Friday, February 27, 2015
Dreadnoughts. The first modern battleship - big guns and steam turbine power. Prior to WWI these new super-warships triggered a major naval arms race between Britain and Germany.
Something similar is underway today across Asia and the South Pacific only this time its a naval arms race focused on submarine superiority. We don't hear much about it but just about every player from the Sea of Japan, the South China Sea, the Indian Ocean and the south/central Pacific is rapidly rearming with submarines.
Even the city state of Singapore has a fleet of six subs, some of which are soon to be replaced with the latest and greatest. Australia is wrestling with plans to replace its Collins-class boats with up to a dozen new subs. Vietnam is beginning to deploy new Russian boats. The Philippines is establishing its own submarine service. Thailand is following suit. India, seeking to establish a Blue Water navy has a major submarine programme that includes the development of an indigenous nuclear missile sub. Pakistan is looking to buy new subs from China. Japan may amend its constitution to allow the export of new technology submarines to potential customers like Australia.
What's driving all the panic for U-boats is, of course, China and its rapidly expanding naval force. Now even the US Navy is expressing concerns about the size and capability of China's submarine force.
China now has a larger submarine fleet than that United States, a U.S. admiral said on Wednesday. Speaking to the House Armed Service Committee’s Seapower and Projection Forces Subcommittee (which oversees the U.S. Navy and Marine Corps), Vice Admiral Joseph Mulloy said that China is building some “fairly amazing submarines,” both diesel- and nuclear-powered. Mulloy is the deputy chief of naval operations for capabilities and resources.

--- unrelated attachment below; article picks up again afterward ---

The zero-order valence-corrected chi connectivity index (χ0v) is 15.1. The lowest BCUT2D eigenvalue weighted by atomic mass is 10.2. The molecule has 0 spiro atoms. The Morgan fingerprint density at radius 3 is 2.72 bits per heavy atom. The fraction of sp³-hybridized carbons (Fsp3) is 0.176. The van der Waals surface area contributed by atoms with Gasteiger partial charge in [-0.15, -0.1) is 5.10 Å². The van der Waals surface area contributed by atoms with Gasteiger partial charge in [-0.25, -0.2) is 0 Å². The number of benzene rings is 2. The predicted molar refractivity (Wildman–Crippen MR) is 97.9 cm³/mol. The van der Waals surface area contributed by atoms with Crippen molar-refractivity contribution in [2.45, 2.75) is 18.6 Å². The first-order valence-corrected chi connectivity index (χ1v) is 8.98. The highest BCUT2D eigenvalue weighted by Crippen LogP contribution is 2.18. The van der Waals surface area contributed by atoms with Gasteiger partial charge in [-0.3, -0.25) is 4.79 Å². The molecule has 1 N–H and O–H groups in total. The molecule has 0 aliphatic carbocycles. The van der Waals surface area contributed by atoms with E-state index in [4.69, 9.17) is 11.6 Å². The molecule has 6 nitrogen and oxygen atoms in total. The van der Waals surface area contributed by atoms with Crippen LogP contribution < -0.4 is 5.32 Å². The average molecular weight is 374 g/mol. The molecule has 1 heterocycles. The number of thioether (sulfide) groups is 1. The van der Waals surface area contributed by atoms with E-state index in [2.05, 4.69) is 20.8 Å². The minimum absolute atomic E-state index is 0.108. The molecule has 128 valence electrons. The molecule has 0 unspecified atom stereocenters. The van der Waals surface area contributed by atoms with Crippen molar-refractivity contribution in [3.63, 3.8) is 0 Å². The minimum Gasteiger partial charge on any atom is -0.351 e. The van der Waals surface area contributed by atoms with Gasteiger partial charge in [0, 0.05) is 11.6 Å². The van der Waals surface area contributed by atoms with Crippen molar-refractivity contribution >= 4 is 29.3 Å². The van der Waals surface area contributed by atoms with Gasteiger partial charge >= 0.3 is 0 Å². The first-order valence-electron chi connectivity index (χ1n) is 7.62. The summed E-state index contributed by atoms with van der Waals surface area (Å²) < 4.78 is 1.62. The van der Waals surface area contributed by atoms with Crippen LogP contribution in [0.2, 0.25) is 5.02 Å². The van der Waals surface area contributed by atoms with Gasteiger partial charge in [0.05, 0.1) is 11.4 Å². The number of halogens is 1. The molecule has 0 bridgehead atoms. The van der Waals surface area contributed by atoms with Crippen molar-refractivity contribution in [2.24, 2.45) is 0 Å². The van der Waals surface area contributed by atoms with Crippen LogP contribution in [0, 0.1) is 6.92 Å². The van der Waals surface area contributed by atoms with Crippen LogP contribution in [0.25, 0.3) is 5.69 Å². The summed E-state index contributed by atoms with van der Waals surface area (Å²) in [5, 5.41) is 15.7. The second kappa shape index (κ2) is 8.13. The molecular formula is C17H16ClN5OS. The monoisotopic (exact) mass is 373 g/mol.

Mulloy told the subcommittee that China is “out experimenting and looking at operating and clearly want[s] to be in this world of advanced submarines.” He also noted that China is increasing the geographical area of deployment for its subs, as well as the length of time per deployment.
...Nuclear-power submarines are a particular area of emphasis as China looks to improve its ability to conduct military operations outside its own near seas. China is continuing to produce Jin-class nuclear-powered ballistic missile submarines (SSBNs) and Shang-class nuclear-powered attack submarines (SSNs), and is expected to introduce new models over the next decade (the Type 096 SSBN and Type 095 guided-missile attack submarine or SSGN). For now, however, the DoD reports that diesel-powered subs are still “mainstay of the Chinese submarine force.”
Right now the leading edge in submarine technology is with the ultra-quiet, conventional submarine with AIP or air-independent propulsion. These non-nuclear boats can operate underwater for up to two-weeks at a stretch. The big suppliers are Germany, France, Sweden and, perhaps soon, Japan. The hapless subs Canada operates do no have AIP and are completely outclassed, even when they are fit for duty.
The Royal Canadian Navy did establish a record today. For the first time since they acquired their second-hand subs from the Brits, three out of the four were operational today. Tomorrow could be another matter. No one knows.